Adjustable versus fixed rate loans
With a fixed-rate loan, your monthly payment doesn't change for the life of your loan. The portion that goes to your principal (the amount you borrowed) will go up, but your interest payment will decrease in the same amount. Your property taxes increase, or rarely, decrease, and so might the homeowner's insurance in your monthly payment. For the most part payment amounts on a fixed-rate mortgage will increase very little.
Early in a fixed-rate loan, a large percentage of your payment goes toward interest, and a much smaller part goes to principal. The amount paid toward principal goes up slowly each month.
You can choose a fixed-rate loan in order to lock in a low rate. Borrowers choose fixed-rate loans when interest rates are low and they wish to lock in this lower rate. If you have an Adjustable Rate Mortgage (ARM) now, refinancing with a fixed-rate loan can offer more monthly payment stability. If you currently have an Adjustable Rate Mortgage (ARM), we can help you lock in a fixed-rate at the best rate currently available. Call PREMIERE MORTGAGE SERVICES INC. at 978-422-2311 to learn more.
There are many types of Adjustable Rate Mortgages. Generally, interest rates for ARMs are determined by an outside index. Some examples of outside indexes are: the 6-month CD rate, the 1 year Treasury Security rate, the Federal Home Loan Bank's 11th District Cost of Funds Index (COFI), or others.
Most ARMs are capped, so they won't increase over a certain amount in a given period of time. Your ARM may feature a cap on how much your interest rate can increase in one period. For example: no more than two percent per year, even though the underlying index goes up by more than two percent. Your loan may have a "payment cap" that instead of capping the interest directly, caps the amount the monthly payment can increase in one period. In addition, the great majority of ARMs feature a "lifetime cap" — this cap means that your rate can never exceed the cap percentage.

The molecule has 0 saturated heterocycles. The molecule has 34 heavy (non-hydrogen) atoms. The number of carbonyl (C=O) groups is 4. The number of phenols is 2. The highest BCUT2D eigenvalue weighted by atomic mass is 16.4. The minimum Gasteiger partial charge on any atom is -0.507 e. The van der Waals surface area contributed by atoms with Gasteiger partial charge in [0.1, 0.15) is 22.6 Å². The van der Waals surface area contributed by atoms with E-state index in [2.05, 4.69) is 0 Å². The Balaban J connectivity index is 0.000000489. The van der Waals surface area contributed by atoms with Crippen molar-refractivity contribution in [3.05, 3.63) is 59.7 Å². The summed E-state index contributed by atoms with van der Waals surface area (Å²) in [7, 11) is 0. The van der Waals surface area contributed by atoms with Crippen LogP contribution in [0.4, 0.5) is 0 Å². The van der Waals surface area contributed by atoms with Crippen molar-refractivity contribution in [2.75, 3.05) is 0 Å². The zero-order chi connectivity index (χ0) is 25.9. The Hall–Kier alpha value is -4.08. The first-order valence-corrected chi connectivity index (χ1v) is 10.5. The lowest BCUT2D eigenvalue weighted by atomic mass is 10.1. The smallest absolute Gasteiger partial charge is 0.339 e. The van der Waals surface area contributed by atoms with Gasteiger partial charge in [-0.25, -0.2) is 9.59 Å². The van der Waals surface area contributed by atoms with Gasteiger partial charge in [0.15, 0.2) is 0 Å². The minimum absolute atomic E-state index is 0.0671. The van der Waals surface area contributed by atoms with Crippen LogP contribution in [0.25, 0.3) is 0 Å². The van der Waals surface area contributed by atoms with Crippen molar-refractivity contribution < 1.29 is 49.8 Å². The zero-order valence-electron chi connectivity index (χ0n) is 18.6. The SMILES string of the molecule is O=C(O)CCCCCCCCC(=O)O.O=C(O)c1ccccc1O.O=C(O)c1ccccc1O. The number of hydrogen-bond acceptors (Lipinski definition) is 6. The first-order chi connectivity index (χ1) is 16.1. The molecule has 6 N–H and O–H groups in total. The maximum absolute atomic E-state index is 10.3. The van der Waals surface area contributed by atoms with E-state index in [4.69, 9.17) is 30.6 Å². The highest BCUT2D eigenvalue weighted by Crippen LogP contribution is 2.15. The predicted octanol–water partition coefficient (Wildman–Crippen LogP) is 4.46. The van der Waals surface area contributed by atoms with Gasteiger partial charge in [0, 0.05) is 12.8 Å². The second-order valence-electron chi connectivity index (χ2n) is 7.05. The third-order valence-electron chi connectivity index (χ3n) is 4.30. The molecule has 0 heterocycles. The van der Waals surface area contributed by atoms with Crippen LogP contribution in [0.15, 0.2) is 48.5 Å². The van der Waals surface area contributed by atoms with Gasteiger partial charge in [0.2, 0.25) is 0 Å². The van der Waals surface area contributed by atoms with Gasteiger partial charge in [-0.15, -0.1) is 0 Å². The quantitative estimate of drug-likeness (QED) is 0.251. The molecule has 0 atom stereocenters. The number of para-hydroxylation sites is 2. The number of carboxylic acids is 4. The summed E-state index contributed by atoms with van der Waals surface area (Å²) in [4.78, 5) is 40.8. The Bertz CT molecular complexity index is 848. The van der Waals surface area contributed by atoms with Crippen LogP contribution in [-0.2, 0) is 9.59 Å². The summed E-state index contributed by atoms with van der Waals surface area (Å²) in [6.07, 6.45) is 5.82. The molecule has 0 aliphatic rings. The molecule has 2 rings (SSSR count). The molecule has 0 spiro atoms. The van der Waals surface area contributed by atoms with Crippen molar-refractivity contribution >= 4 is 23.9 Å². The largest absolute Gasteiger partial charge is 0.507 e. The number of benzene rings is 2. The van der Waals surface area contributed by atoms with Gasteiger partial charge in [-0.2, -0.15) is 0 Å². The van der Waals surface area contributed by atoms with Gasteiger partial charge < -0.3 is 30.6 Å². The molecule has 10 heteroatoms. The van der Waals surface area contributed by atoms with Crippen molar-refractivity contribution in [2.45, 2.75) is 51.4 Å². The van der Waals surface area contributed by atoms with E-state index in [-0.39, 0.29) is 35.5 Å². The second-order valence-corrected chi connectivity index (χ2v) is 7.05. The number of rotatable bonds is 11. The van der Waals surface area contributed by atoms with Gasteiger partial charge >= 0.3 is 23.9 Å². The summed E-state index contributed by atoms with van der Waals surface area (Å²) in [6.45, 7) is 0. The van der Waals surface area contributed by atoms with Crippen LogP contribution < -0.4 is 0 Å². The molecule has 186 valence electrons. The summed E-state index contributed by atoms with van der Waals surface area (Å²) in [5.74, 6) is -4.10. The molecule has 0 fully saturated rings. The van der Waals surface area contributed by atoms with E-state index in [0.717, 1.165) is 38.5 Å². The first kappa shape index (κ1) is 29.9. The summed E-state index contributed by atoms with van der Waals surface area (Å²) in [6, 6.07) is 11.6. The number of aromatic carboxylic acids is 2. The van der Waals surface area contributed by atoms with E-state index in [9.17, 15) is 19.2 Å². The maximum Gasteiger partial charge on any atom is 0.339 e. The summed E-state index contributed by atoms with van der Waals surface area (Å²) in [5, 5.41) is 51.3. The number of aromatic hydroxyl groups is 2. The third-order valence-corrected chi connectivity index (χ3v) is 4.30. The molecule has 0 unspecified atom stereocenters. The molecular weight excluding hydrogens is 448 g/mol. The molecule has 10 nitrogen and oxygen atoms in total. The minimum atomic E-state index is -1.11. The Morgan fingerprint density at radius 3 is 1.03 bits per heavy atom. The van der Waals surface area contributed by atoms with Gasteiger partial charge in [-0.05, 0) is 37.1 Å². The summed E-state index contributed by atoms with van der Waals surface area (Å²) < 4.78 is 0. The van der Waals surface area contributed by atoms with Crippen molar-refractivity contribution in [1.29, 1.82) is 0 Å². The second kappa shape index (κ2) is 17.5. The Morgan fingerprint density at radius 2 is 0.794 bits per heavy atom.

ARMs most often feature the lowest rates at the start of the loan. They usually guarantee that interest rate for an initial period that varies greatly. You've likely heard of 5/1 or 3/1 ARMs. In these loans, the introductory rate is fixed for three or five years. After this period it adjusts every year. These loans are fixed for a number of years (3 or 5), then they adjust after the initial period. Loans like this are best for people who anticipate moving in three or five years. These types of adjustable rate programs are best for borrowers who plan to sell their house or refinance before the initial lock expires.
Most people who choose ARMs choose them when they want to get lower introductory rates and do not plan on remaining in the house for any longer than this introductory low-rate period. ARMs can be risky when housing prices go down because homeowners could be stuck with rates that go up when they cannot sell or refinance at the lower property value.
Have questions about mortgage loans? Call us at 978-422-2311. It's our job to answer these questions and many others, so we're happy to help!